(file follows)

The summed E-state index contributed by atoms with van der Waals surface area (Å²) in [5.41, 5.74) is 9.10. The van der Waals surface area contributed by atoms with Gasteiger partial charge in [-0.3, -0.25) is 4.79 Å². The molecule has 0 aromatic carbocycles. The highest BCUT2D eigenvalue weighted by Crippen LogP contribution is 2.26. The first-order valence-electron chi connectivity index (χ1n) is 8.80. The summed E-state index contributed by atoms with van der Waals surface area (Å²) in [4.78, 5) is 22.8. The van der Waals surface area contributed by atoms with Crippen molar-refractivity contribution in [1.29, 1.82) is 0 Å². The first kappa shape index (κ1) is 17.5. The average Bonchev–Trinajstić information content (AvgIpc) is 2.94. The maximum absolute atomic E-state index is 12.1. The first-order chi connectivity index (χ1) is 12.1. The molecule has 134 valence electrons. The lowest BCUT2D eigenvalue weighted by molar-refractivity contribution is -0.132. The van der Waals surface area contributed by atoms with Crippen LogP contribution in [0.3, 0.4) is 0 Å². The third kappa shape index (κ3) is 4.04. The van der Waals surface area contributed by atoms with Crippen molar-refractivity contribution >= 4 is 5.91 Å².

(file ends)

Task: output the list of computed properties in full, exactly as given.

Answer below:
The summed E-state index contributed by atoms with van der Waals surface area (Å²) in [5.41, 5.74) is 9.10. The van der Waals surface area contributed by atoms with Gasteiger partial charge in [-0.3, -0.25) is 4.79 Å². The molecule has 0 aromatic carbocycles. The highest BCUT2D eigenvalue weighted by Crippen LogP contribution is 2.26. The first-order valence-electron chi connectivity index (χ1n) is 8.80. The summed E-state index contributed by atoms with van der Waals surface area (Å²) in [4.78, 5) is 22.8. The van der Waals surface area contributed by atoms with Crippen molar-refractivity contribution in [1.29, 1.82) is 0 Å². The first kappa shape index (κ1) is 17.5. The average Bonchev–Trinajstić information content (AvgIpc) is 2.94. The maximum absolute atomic E-state index is 12.1. The first-order chi connectivity index (χ1) is 12.1. The molecule has 134 valence electrons. The lowest BCUT2D eigenvalue weighted by molar-refractivity contribution is -0.132. The van der Waals surface area contributed by atoms with Crippen LogP contribution in [0.3, 0.4) is 0 Å². The third kappa shape index (κ3) is 4.04. The van der Waals surface area contributed by atoms with Crippen molar-refractivity contribution >= 4 is 5.91 Å².